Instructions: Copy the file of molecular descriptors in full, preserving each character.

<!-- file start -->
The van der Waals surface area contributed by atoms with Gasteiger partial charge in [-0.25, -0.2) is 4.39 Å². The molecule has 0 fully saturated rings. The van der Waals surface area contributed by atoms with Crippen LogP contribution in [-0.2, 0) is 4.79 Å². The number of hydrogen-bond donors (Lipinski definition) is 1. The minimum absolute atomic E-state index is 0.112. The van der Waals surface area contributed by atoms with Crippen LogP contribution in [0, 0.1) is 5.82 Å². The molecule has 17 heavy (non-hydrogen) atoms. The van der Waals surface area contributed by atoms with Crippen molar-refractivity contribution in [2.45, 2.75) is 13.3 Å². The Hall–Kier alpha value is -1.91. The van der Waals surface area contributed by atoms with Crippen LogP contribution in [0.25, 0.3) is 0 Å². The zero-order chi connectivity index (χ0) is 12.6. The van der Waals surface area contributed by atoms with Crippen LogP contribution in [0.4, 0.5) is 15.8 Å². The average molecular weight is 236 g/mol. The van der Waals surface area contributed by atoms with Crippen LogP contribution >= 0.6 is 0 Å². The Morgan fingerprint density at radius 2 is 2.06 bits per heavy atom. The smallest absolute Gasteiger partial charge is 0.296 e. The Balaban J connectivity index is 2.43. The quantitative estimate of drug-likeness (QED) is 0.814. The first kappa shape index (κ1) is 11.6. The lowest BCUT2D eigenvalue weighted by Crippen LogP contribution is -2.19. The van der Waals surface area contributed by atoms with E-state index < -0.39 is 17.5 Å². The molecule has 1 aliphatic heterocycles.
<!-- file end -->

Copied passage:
The van der Waals surface area contributed by atoms with Gasteiger partial charge in [-0.25, -0.2) is 4.39 Å². The molecule has 0 fully saturated rings. The van der Waals surface area contributed by atoms with Crippen LogP contribution in [-0.2, 0) is 4.79 Å². The number of hydrogen-bond donors (Lipinski definition) is 1. The minimum absolute atomic E-state index is 0.112. The van der Waals surface area contributed by atoms with Crippen LogP contribution in [0, 0.1) is 5.82 Å². The molecule has 17 heavy (non-hydrogen) atoms. The van der Waals surface area contributed by atoms with Crippen molar-refractivity contribution in [2.45, 2.75) is 13.3 Å². The Hall–Kier alpha value is -1.91. The van der Waals surface area contributed by atoms with Crippen LogP contribution in [0.25, 0.3) is 0 Å². The zero-order chi connectivity index (χ0) is 12.6. The van der Waals surface area contributed by atoms with Crippen LogP contribution in [0.4, 0.5) is 15.8 Å². The average molecular weight is 236 g/mol. The van der Waals surface area contributed by atoms with Crippen LogP contribution >= 0.6 is 0 Å². The Morgan fingerprint density at radius 2 is 2.06 bits per heavy atom. The smallest absolute Gasteiger partial charge is 0.296 e. The Balaban J connectivity index is 2.43. The quantitative estimate of drug-likeness (QED) is 0.814. The first kappa shape index (κ1) is 11.6. The lowest BCUT2D eigenvalue weighted by Crippen LogP contribution is -2.19. The van der Waals surface area contributed by atoms with E-state index < -0.39 is 17.5 Å². The molecule has 1 aliphatic heterocycles.